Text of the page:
Recurring revenue is the backbone of SaaS and subscription-based companies. At these companies, customers purchase a service on a consistent basis, giving the company the ability to project future revenue more accurately. Recurring revenue can be calculated with metrics like churn rate and user growth rate for a realistic view of the company’s future income. This type of predictability is very valuable in business.
Non-recurring revenue is made up of one-off payments that may or may not happen again. For instance, assume a SaaS company launches an event and gets 50 people to buy tickets. The revenue from this event is non recurring because it’s hard to assume that attendees will return next year (if there is a next year). It’s much more likely they’ll continue paying for SaaS that’s integrated into their business.
Examples of each revenue type
* Software-as-a-Service (Adobe)
* Streaming Service (Netflix)
* Hosting Service (Digital Ocean)
Non Recurring Revenue
* Short-Term Housing Provider (AirBNB)
* Ticket Seller (Ticketmaster)
* Grocery Store (Whole Foods)
It’s important to note that these are the primary revenue models and not the only revenue models for each company. For instance, Amazon now lets shoppers subscribe to receive products periodically. In return, shoppers are given a discount for their loyalty, representing the value a recurring revenue model has for Amazon.
Adobe’s move to recurring revenue
On April 23, 2012, Adobe moved from a non recurring revenue-based product model to a recurring revenue-based subscription model when it announced Adobe Creative Cloud. This change resulted in a 35% decrease in revenue the following year. However, according to Harvard Business Review, “in April 2016 Adobe’s stock price had nearly tripled from its value four years earlier.”
Even though Adobe experienced short-term losses, the company understood the long-term value of shifting to a model that offers more predictability. Before the Creative Cloud offering, Adobe had limited insight into future income. They could only assume customers with earlier versions of the software would buy newer versions. Nothing was pressing them to pay Adobe more money. Now, in return for customers paying on a monthly basis, Adobe gives them newer versions of software at no additional cost.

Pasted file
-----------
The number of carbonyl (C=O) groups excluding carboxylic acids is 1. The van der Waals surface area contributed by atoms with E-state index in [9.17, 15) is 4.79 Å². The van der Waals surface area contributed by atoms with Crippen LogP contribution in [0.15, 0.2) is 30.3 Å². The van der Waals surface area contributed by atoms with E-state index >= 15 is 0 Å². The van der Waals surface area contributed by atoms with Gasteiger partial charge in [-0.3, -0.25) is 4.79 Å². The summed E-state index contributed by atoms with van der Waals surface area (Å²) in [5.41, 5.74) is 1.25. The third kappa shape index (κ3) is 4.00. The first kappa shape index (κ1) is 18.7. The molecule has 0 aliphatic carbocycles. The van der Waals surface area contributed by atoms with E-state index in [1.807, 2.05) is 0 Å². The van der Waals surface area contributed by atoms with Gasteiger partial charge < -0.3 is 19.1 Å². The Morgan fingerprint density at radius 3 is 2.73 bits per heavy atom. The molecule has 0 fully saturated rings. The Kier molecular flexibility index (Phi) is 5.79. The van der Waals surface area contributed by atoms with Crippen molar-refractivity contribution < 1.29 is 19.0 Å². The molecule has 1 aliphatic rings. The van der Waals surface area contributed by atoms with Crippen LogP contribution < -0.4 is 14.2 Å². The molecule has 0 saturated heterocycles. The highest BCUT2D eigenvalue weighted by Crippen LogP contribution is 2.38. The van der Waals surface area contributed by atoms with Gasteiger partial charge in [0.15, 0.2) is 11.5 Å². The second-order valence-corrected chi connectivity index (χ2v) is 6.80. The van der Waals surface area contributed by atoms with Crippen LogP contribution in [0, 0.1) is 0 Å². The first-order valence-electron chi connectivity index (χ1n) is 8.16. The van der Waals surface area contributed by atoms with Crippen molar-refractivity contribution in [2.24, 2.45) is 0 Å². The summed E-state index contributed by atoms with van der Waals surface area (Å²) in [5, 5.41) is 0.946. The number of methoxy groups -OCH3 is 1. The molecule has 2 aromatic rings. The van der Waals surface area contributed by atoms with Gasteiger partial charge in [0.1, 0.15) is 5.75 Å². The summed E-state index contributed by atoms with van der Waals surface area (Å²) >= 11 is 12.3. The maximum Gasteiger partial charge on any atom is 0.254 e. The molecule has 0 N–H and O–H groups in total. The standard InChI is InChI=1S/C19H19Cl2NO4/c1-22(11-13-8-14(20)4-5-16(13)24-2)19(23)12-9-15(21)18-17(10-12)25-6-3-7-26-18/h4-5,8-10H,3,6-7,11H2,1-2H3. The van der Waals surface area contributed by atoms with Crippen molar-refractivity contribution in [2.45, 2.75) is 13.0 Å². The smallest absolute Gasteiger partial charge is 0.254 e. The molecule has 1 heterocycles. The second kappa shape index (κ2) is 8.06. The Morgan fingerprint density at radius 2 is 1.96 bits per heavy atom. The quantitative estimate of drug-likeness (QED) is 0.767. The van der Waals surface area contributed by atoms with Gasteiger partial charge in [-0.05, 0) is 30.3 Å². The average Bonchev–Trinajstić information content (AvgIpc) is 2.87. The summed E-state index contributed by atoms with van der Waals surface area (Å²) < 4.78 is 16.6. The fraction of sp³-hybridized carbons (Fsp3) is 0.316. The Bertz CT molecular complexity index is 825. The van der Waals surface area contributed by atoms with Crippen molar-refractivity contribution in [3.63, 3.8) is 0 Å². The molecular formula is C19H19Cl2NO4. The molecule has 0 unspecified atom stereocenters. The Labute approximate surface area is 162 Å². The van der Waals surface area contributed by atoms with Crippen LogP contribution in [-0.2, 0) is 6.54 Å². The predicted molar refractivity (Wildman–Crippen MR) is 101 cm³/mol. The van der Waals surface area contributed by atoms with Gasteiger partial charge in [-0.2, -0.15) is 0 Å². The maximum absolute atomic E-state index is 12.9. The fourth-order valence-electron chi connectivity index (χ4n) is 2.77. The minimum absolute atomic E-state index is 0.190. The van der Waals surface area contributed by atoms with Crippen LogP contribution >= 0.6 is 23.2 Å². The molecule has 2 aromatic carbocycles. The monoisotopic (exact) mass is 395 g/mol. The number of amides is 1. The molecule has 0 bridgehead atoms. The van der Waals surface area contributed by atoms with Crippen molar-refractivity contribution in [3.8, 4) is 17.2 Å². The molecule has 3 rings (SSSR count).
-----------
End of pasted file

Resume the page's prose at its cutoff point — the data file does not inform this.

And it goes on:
Non-recurring doesn’t mean zero predictability
You can always predict future revenue by reviewing past metrics. There are many factors that will affect the accuracy of your predictions, but one of the strongest factors is originality. The more original your product is, the more likely previous customers will continue buying from you and new customers will show up.
Take Airbnb for instance. It created a strong community and platform that can’t be found anywhere else online. Because of this, Airbnb can make assumptions more confidently than, say, a ticket provider that competes with other ticket providers on price and availability. In the end, a ticket is just a ticket. An Airbnb is not just a hotel.
The benefits of each revenue type
Rob Go, the cofounder of Nextview Ventures, argues a case for non recurring revenue businesses that have large but infrequent transactions. He also mentions the benefits of each revenue type, some of which are mentioned below.
- Predictability. People paying you now are likely to keep paying you in the future.
- More multiples. There are more stable metrics which makes it easier to calculate the value of the business in multiple ways.
- Higher lifetime value. Because you’re providing value over time, the customer will do the same for you.
Non recurring revenue
- Faster growth. Since you’re charging a one time fee, you can charge more, which gives you more immediate money to invest in growth.
- Big margins. “Some companies might kill to half the dollars of contribution margin over 12 months that a non recurring business gets on its first transaction,” says Go.
- Other offerings. Being a non recurring business doesn’t limit you to one offering; you can also create related offerings.
Which revenue type to choose
While producers of popular software have shifted to SaaS built on recurring revenue (Adobe, Microsoft, etc), this doesn’t mean recurring revenue is the way. Each piece of software is unique and each creator has different goals. Think about your goals and base your revenue model on them.
Are you producing software that you don’t anticipate updating in the near future and want to use for passive income? Non recurring is probably the best way to go. Or are you producing software that you want to iterate on and use as the foundation for a thriving business? Recurring might be better.